1. This site uses cookies. By continuing to use this site, you are agreeing to our use of cookies. Learn More.

Anyone know the differnce C.A.R., XM177, EM4?

Discussion in 'Rifle Country' started by PandaBearBG, Aug 5, 2009.

  1. PandaBearBG

    PandaBearBG Member

    Aug 3, 2009
    I currently have a a 20" heavy AR, large scope, bipod, all that good stuff for that long range shooting. However I am going to get a 16" upper with its own dedicated BCG, well just because. :) I don't really care about brands or different calibers (sticking with 5.56) and I don't care about M4 feedramp cuts or military specs or history, since I will be buying civilian versions. I am just curious abou the different designs. Does anyone know the difference between the following?

    1: C.A.R
    2: XM177
    3: EM-4

    Is it that the XM-177 just have the long 5 1/2" flash suppressor integraged into the barrel? Are the CAR's just straight barrels? Are EM-4's the only ones with 203 cuts in the barrel? Are the only differences basicly barrel shape?

    I know there is a chronocologial military history about how these variants grew and improved from each other. But now a days they are basicly civilian version and the only difference I can see is the barrel design and the longer permanent flash suppressor on the XM-177.

    Sorry for being so blunt, but AR questions can get pretty indepth and debatable, I just wanted to see if the THR community knows the basic differences between the civilian copies.

  2. dfariswheel

    dfariswheel Mentor

    Dec 26, 2002
    The CAR and XM177 are "sort of" the same thing.
    Each current maker uses the names for slightly different rifles.
    During the Vietnam War the XM177 was called the CAR by users even though most were made by Colt and were clearly stamped "Colt Commando".

    "In general", a current commercial (again depending on the maker) CAR will have a 16" barrel and collapsing stock.
    An XM177 will have a 10" barrel with a permanently attached 5 1/2" muzzle attachment.

    The M4 is rather different.
    It has the M4 barrel with the groove in the middle to allow attaching a grenade launcher, and a carrying handle that is removable to allow attaching some type of optical sight.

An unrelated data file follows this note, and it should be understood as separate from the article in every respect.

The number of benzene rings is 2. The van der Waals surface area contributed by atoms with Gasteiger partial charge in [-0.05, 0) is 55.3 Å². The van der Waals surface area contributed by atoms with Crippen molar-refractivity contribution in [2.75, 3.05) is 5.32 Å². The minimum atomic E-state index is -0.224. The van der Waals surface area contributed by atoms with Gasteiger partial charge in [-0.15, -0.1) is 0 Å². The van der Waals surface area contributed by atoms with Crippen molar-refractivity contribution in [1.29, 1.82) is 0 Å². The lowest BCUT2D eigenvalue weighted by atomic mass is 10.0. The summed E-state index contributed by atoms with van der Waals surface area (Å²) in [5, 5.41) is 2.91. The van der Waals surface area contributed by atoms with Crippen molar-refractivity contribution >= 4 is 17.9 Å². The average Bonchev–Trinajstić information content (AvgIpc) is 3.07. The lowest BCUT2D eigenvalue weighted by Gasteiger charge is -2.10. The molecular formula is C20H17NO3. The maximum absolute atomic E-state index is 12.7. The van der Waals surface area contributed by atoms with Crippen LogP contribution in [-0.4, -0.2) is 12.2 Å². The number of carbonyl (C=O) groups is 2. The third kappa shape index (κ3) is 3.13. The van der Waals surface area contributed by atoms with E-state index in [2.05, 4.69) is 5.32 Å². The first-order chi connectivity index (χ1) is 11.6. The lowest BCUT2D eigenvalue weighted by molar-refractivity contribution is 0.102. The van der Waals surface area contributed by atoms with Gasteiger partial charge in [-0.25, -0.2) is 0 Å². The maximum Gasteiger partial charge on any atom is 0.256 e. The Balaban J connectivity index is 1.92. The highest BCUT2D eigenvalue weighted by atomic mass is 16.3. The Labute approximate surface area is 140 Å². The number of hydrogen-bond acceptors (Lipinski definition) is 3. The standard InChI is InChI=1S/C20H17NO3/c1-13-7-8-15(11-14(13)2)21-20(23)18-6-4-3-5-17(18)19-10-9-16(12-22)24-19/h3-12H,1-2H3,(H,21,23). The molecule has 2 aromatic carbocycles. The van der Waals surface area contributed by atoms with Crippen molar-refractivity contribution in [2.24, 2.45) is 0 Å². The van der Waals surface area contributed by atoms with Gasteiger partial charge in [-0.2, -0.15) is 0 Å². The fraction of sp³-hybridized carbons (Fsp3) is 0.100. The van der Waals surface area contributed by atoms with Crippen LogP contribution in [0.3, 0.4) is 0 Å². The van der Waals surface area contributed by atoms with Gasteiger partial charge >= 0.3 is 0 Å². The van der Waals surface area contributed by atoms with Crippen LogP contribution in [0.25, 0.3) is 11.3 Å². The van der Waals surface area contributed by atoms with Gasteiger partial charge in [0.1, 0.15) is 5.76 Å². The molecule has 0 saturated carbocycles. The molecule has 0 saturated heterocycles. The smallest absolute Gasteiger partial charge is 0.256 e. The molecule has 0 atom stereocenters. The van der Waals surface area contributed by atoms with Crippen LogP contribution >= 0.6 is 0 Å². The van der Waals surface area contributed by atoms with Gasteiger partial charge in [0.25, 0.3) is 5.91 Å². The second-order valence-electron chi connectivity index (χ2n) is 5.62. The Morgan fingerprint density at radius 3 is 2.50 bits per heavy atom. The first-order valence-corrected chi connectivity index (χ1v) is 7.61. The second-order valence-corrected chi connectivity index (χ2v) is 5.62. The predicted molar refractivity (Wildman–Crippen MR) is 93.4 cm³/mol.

A great deal depends on what terms the maker uses, but the M4 is usually pretty much the same across the industry.
  3. PandaBearBG

    PandaBearBG Member

    Aug 3, 2009
    Thanks dfariswheel! That clears alot up, also are bushmasters the only company that uses the larger pins? The locking pins that connect the uppers and lowers? They have the larger pins instead of the standard ones, correct? So they would not be compatible with my standard lower?
  4. rocky branch

    rocky branch Member

    Apr 11, 2009
    I carried a CAR in VN, 68-70.

    Mone had a long supressor and I have seen shorter ones.
    Very handy in thick bush.

    The muzzle blast on both was significant.
    I don't think the were stamped "Commando," but could have been,
  5. Acera

    Acera Senior Member

    May 26, 2007
    Free State of Texas
    PandaBearBG some pin stuff depends on the maker. Colt was the original large/small pin maker, and some of the older Colts are large pin guns. Rumor has it if they did not drill the small hole exactly right, they had to drill it bigger to get it centered, and thus made it a large pin gun. Don't know how true that is, and I am sure someone on here will correct me it that is wrong. I did not know any manufacturer made large pin lowers anymore. Parts are still easy to find for them, though.

    The front pivot pin is interesting also. They used to use a .312 sized hole, and now the .250 is considered standard. The larger hole had a special pin that allowed the user to snug up the fit between the upper and the lower, it was removable. The newer system had a captured pivot pin, that does not come out (at least not easily). From what I know, the back pin has always been the same. They make special pins if you have an old large pin lower and want to get a new small pin upper. Here is one on Midway.


Share This Page